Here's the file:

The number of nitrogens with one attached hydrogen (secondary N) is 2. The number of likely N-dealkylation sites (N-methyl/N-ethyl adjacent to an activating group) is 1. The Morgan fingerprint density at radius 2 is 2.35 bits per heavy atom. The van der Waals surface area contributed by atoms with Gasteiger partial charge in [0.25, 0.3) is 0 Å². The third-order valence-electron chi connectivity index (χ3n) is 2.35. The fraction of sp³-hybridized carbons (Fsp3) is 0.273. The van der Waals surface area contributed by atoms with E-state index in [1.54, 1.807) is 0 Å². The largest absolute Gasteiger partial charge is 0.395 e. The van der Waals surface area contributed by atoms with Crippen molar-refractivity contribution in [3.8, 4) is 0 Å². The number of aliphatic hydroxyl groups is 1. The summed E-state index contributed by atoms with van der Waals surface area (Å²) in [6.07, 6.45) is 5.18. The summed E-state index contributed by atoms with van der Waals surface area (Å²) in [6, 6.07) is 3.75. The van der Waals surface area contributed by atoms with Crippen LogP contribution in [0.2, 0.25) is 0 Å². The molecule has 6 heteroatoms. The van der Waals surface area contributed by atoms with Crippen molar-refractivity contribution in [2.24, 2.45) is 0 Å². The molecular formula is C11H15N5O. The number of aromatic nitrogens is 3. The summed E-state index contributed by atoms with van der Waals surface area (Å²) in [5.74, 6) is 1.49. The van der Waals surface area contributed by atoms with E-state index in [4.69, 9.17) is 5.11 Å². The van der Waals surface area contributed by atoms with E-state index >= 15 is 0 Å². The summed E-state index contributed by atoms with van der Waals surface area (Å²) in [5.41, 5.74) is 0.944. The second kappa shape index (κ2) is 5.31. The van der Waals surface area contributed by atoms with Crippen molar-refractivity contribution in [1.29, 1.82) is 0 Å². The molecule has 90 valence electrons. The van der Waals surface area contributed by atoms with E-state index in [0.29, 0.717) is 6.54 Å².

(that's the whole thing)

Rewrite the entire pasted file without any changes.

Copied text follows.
The number of nitrogens with one attached hydrogen (secondary N) is 2. The number of likely N-dealkylation sites (N-methyl/N-ethyl adjacent to an activating group) is 1. The Morgan fingerprint density at radius 2 is 2.35 bits per heavy atom. The van der Waals surface area contributed by atoms with Gasteiger partial charge in [0.25, 0.3) is 0 Å². The third-order valence-electron chi connectivity index (χ3n) is 2.35. The fraction of sp³-hybridized carbons (Fsp3) is 0.273. The van der Waals surface area contributed by atoms with E-state index in [1.54, 1.807) is 0 Å². The largest absolute Gasteiger partial charge is 0.395 e. The van der Waals surface area contributed by atoms with Crippen molar-refractivity contribution in [3.8, 4) is 0 Å². The number of aliphatic hydroxyl groups is 1. The summed E-state index contributed by atoms with van der Waals surface area (Å²) in [6.07, 6.45) is 5.18. The summed E-state index contributed by atoms with van der Waals surface area (Å²) in [6, 6.07) is 3.75. The van der Waals surface area contributed by atoms with Crippen LogP contribution in [0.2, 0.25) is 0 Å². The molecule has 6 heteroatoms. The van der Waals surface area contributed by atoms with Crippen molar-refractivity contribution in [2.24, 2.45) is 0 Å². The molecular formula is C11H15N5O. The number of aromatic nitrogens is 3. The summed E-state index contributed by atoms with van der Waals surface area (Å²) in [5.74, 6) is 1.49. The van der Waals surface area contributed by atoms with E-state index in [4.69, 9.17) is 5.11 Å². The van der Waals surface area contributed by atoms with E-state index >= 15 is 0 Å². The summed E-state index contributed by atoms with van der Waals surface area (Å²) in [5.41, 5.74) is 0.944. The second kappa shape index (κ2) is 5.31. The van der Waals surface area contributed by atoms with Crippen molar-refractivity contribution in [1.29, 1.82) is 0 Å². The molecule has 90 valence electrons. The van der Waals surface area contributed by atoms with E-state index in [0.29, 0.717) is 6.54 Å².